- Anker Astro E1 Candy-Bar Sized Ultra Compact Portable Charger: This is your pocket size version, but it will still deliver a couple charges. This is different than the one pictured, but it’s the one I would get (I have lots of free ones from conferences).
It’s hard enough to sleep without your own bed and pillow, let alone throwing in a different time zone. I take my sleep seriously, and can attest that these items are life savers!
- Mack’s Earplugs: These are made from silicon putty that molds into your ear. You may have worn them for swimming. They are so much more comfortable than the normal earplugs you twist and put into your ear…the ones that always seem to go uncomfortably deeper when you lay on them!
- ALASKA BEAR Natural Silk Sleep Mask: This eye mask is incredibly comfortable and breathable (doesn’t make your face sweaty). It’s also a little oversized so no light sneaks in.
- Bonus: This is a key item to have for the Cone of Silence!
- NOW Valerian Root Supplement: I find a sleep aid particularly useful to quickly acclimate to a time zone shift. I take for the first few days of the trip and then again when I return home. While not as strong as an Ambien, if you’d rather go the natural route, I suggest giving valarian root a try. Be sure to test at home first. Warning: You may need to plug your nose when you take it!
I’d be remiss if I left out my 3 favorite items, even though they don’t fall into a specific category.
- Petzl e+Lite Headlamp: This is the best emergency headlamp. It’s super small and weighs less than an ounce! You can always use your phone light if the power goes out, but think how much cooler you’ll be busting out this headlamp to save the day! Besides the coolness factor, it is nice to have both hands free.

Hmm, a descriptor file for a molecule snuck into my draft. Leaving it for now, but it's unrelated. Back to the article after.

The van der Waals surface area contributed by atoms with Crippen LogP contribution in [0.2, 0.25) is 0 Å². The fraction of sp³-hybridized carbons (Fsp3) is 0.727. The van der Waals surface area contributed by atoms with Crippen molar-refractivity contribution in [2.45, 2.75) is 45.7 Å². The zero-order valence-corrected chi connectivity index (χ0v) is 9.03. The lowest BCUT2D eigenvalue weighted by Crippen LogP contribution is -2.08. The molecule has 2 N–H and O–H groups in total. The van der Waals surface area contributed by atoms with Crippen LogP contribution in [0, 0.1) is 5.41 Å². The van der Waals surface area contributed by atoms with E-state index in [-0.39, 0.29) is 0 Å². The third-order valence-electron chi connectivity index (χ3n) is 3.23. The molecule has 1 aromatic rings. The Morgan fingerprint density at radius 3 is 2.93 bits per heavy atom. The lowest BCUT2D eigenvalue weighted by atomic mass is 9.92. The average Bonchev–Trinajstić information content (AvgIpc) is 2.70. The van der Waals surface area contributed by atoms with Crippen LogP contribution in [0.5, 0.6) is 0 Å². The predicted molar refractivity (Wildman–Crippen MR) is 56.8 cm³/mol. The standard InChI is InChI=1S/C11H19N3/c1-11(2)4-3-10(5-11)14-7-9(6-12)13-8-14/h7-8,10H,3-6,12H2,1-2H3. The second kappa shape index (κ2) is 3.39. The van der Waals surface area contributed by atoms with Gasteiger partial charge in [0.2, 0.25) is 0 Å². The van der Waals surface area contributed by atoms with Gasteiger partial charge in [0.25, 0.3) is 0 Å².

- Sea to Summit Ultra-Sil Day Pack: Even if you already bring a day pack as one of your carry-on’s, it is typically already full. This day pack is 20-liters but packs into it’s self-contained bag that is smaller than your fist. I wouldn’t put rocks from your hike into it, but you can bring a small camera, sunscreen, water, phone charger and sweatshirt no problem.
- Tactical Pen: This is a very effective self-defense weapon (and glass breaker) that passes airport security. If you find yourself walking back to your place in the dark or your cab driver takes you to an abandoned warehouse, you’ll be thankful to have this in your pocket. While I can’t find a link to my exact pen, the pen I link to has the key element of a flat top. You put your thumb on this so it won’t slip through your hand and use it like an ice pick rather than thrusting. I also choose a pen that doesn’t say Smith & Wesson or look too much like a weapon.
Just like a Boy (or Girl) Scout, an analytical traveler is always prepared! Remember our motto, “Optimized planning. Maximized adventure.” Share your favorite items that you don’t leave home without in the comments below. If you liked this post, please join and contribute to the Analytical Traveler community.